Jordan Rock Tells Comedy Hype The Difference Between LA & NYC’s Comedy Scene, How He Landed ‘Love’ On Netflix, And His Brothers Influence

jordan rock

Photo cred : Travis Marshall: @tmarshphoto

Comedian Jordan Rock is no stranger to the world of stand up comedy. He is the younger brother of comedians Chris Rock and Tony Rock. But Jordan’s strength is that his comedic stylings are nothing like his brothers. Jordan has his own vibe. A vibe that delivers a fresh, new energy. Comedy Hype recently talked with Jordan about his role in the Netflix sitcom, “Love”, his recent move to Los Angeles and where he plans to take his career to next.

By Corey Tate 

CH: You play the character of “Kevin” in the Judd Apatow produced Netflix sitcom, “Love”. How did getting this role come about?

JR: I came out to LA for pilot season and started going on a bunch of auditions. “Love” was one of the roles that I really wanted to land, so I got focused, worked hard at it and it happened. It was really exciting to land that role.

CH: Aside from filming the sitcom “Love”, you also just filmed your first (yet-to-be released) movie, “San Bernardino Bound”. How did it feel to film your first movie?

JR: It was cool as sh*t [Laughs]. Filming my first movie was one of my goals when I came out to LA. I wanted to return to “Love” for season 2 and land my first movie role. It feels good have accomplished both things and I’m really looking forward to the movie coming out.

CH: You’re the younger brother of Chris Rock and Tony Rock. But your comedy is nothing like your brothers, which is your strength. Even in your twitter bio, you say, “The Solange of my family”. How does it feel to know that you come from a family of comedians, but your style is nothing like theirs?

JR: I grew up watching my brothers do stand up. So once I started, I had a pretty good grasp of comedy. And as much as I admire my brothers and learn from them, I always wanted to be an individual. Also, stand up wasn’t easier because those were my brothers, I actually had to earn respect. I had to do the hood rooms, the check spots at clubs and the open mic circuit. So, now I feel like my own person, because I started from the ground up.

CH: You started a show in NYC called, “Productively Stoned”. What’s the theme behind the show?

JR: That’s just my lifestyle [Laughs]. I always thought it was a funny name and I used to joke with my friends about doing something with the name. Then, I found a venue called Karma Lounge in New York and it was one of the last buildings you could smoke in, which was perfect for the show’s theme. I started running the show with my friend, Reg Thomas 3yrs ago and now we’re planning to take the show on the road and do pop-up shows in NYC, LA and other cities.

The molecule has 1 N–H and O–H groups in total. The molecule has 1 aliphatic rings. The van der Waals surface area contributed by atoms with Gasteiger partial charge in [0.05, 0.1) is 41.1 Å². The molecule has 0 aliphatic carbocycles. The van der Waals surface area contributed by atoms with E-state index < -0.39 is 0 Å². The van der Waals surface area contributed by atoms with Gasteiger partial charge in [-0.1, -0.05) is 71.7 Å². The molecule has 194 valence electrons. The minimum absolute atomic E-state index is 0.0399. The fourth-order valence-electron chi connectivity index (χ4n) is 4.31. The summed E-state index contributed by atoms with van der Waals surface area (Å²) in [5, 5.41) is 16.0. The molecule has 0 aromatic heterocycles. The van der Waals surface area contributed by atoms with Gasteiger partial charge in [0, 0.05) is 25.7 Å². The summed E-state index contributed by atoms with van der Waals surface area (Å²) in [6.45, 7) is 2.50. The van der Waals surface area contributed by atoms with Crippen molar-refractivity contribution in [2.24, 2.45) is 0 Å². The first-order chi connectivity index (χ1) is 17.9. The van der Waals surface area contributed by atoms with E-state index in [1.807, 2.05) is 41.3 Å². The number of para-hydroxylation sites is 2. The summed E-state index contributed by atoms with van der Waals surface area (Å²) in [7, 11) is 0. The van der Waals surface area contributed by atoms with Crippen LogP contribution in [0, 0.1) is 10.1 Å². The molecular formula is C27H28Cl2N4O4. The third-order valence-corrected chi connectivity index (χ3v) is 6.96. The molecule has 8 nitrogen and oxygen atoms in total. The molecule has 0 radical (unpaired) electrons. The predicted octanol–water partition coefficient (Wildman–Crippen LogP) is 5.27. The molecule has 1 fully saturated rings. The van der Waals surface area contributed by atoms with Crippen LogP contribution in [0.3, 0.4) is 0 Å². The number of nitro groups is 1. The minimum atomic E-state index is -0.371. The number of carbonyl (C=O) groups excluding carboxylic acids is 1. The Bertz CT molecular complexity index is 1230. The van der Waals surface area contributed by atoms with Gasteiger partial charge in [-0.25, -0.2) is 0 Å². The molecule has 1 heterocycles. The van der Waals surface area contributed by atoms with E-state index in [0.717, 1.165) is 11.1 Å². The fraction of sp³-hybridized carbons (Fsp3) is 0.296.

CH: You’re very vocal about being a stoner. Is the stoner crowd who you hope to reach with your comedy?

JR: Not necessarily. I want to reach everyone. I happen to be a stoner but I don’t want to be put in a box and only speak to one group of people. When I do comedy, I just try to speak from my point of view and give my perspective.

CH: You’re a big fan of Hip-Hop and you’re not afraid to voice your opinion on the current state of Hip-Hop, whether it’s good or bad. Before a standup show, what are you listening to nowadays to get pumped up?

JR: I like a lot of the Atlanta dudes. Migos, iLoveMakonnen, Young Thug. Young Thug is cool cause he’s like a cartoon character that raps [Laughs]. But also, I listen to DJ’s like Cashmere Cat to get my fix of the trippy stuff.

jordan rock

CH: Who are your biggest comedy influences?

JR: Honestly, I’d have to say my friends right now. I went to dinner last week with Pete Davidson and Jerrod Carmichael and just talking to them was inspiring. They’re 2 people whose careers I’m observing and learning from.

CH: You got your comedy chops in NYC. A place that breeds some of the best stand up comedians. But recently, you’ve been making your way around the comedy scene in Los Angeles. Do you see any differences between NY and LA comedy?

JR: There are very noticeable differences between NY and LA comedy. In LA, there’s a lot of people doing stand up in hopes of getting a TV spot or a movie role. Instead of being themselves, they’re trying to make themselves into someone they think would be a good fit for a TV show. In NY, the comics are doing comedy for the sake of doing comedy. No one is trying to deliver jokes in a quirky voice, in hopes that a network talent scout is in the crowd.

CH: What’s next for Jordan Rock? What should we be looking forward to?
JR: I’m always trying to take things to the next level. So my plan is to just keep working hard at all aspects of my career. I plan to keep doing stand up, TV, movies, touring, merchandise, etc. I’ve been sitting back observing everything for a while and now I’m in a position to take things to the next level.

By Corey Tate 

The post Jordan Rock Tells Comedy Hype The Difference Between LA & NYC’s Comedy Scene, How He Landed ‘Love’ On Netflix, And His Brothers Influence appeared first on ComedyHype.Com | Comedy ReFueled.

ComedyHype.Com | Comedy ReFueled